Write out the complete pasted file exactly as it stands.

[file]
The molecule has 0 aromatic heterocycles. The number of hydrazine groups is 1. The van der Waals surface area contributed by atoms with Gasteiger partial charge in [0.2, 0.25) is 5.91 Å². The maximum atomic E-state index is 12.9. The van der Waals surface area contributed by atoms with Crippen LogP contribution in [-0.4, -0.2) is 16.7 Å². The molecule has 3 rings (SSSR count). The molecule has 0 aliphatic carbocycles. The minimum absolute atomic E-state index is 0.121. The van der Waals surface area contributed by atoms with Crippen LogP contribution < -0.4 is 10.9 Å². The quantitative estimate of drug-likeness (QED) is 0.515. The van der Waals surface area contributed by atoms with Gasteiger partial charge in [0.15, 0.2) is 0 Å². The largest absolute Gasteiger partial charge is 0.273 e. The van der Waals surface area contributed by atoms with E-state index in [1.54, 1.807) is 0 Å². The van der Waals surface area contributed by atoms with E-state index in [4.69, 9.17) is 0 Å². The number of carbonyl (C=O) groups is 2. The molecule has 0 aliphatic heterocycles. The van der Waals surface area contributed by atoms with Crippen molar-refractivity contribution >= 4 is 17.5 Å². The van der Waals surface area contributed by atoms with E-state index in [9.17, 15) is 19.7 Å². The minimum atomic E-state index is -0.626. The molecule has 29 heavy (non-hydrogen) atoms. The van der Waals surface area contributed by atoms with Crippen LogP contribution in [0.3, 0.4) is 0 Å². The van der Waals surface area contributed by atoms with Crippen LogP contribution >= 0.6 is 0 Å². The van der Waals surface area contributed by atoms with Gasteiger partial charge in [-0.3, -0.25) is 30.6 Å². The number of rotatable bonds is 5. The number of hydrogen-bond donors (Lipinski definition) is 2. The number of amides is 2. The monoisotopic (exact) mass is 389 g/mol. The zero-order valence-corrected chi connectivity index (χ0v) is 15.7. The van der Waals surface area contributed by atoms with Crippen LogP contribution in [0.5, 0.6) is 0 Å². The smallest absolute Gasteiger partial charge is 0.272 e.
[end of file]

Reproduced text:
The molecule has 0 aromatic heterocycles. The number of hydrazine groups is 1. The van der Waals surface area contributed by atoms with Gasteiger partial charge in [0.2, 0.25) is 5.91 Å². The maximum atomic E-state index is 12.9. The van der Waals surface area contributed by atoms with Crippen LogP contribution in [-0.4, -0.2) is 16.7 Å². The molecule has 3 rings (SSSR count). The molecule has 0 aliphatic carbocycles. The minimum absolute atomic E-state index is 0.121. The van der Waals surface area contributed by atoms with Crippen LogP contribution < -0.4 is 10.9 Å². The quantitative estimate of drug-likeness (QED) is 0.515. The van der Waals surface area contributed by atoms with Gasteiger partial charge in [0.15, 0.2) is 0 Å². The largest absolute Gasteiger partial charge is 0.273 e. The van der Waals surface area contributed by atoms with E-state index in [1.54, 1.807) is 0 Å². The van der Waals surface area contributed by atoms with E-state index in [4.69, 9.17) is 0 Å². The number of carbonyl (C=O) groups is 2. The molecule has 0 aliphatic heterocycles. The van der Waals surface area contributed by atoms with Crippen molar-refractivity contribution >= 4 is 17.5 Å². The van der Waals surface area contributed by atoms with E-state index in [9.17, 15) is 19.7 Å². The minimum atomic E-state index is -0.626. The molecule has 29 heavy (non-hydrogen) atoms. The van der Waals surface area contributed by atoms with Crippen LogP contribution in [0.3, 0.4) is 0 Å². The van der Waals surface area contributed by atoms with Crippen LogP contribution >= 0.6 is 0 Å². The van der Waals surface area contributed by atoms with Gasteiger partial charge in [-0.3, -0.25) is 30.6 Å². The number of rotatable bonds is 5. The number of hydrogen-bond donors (Lipinski definition) is 2. The number of amides is 2. The monoisotopic (exact) mass is 389 g/mol. The zero-order valence-corrected chi connectivity index (χ0v) is 15.7. The van der Waals surface area contributed by atoms with Crippen LogP contribution in [0.5, 0.6) is 0 Å². The smallest absolute Gasteiger partial charge is 0.272 e.